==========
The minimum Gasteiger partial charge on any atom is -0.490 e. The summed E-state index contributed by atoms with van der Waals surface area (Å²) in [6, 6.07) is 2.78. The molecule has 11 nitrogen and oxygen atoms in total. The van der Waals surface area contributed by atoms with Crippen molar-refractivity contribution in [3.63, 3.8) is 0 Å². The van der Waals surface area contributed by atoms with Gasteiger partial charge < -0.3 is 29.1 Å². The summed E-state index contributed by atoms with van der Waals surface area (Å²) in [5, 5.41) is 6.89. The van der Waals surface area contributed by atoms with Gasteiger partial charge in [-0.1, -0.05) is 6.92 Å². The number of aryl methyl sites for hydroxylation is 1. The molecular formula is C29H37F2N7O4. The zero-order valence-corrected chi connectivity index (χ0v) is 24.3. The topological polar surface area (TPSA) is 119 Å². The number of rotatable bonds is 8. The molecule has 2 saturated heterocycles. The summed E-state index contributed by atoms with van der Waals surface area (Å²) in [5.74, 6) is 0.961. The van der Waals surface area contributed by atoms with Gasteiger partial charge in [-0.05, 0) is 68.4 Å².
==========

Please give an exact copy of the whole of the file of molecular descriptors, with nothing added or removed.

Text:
The minimum Gasteiger partial charge on any atom is -0.490 e. The summed E-state index contributed by atoms with van der Waals surface area (Å²) in [6, 6.07) is 2.78. The molecule has 11 nitrogen and oxygen atoms in total. The van der Waals surface area contributed by atoms with Crippen molar-refractivity contribution in [3.63, 3.8) is 0 Å². The van der Waals surface area contributed by atoms with Gasteiger partial charge < -0.3 is 29.1 Å². The summed E-state index contributed by atoms with van der Waals surface area (Å²) in [5, 5.41) is 6.89. The van der Waals surface area contributed by atoms with Gasteiger partial charge in [-0.1, -0.05) is 6.92 Å². The number of aryl methyl sites for hydroxylation is 1. The molecular formula is C29H37F2N7O4. The zero-order valence-corrected chi connectivity index (χ0v) is 24.3. The topological polar surface area (TPSA) is 119 Å². The number of rotatable bonds is 8. The molecule has 2 saturated heterocycles. The summed E-state index contributed by atoms with van der Waals surface area (Å²) in [5.74, 6) is 0.961. The van der Waals surface area contributed by atoms with Gasteiger partial charge in [-0.05, 0) is 68.4 Å².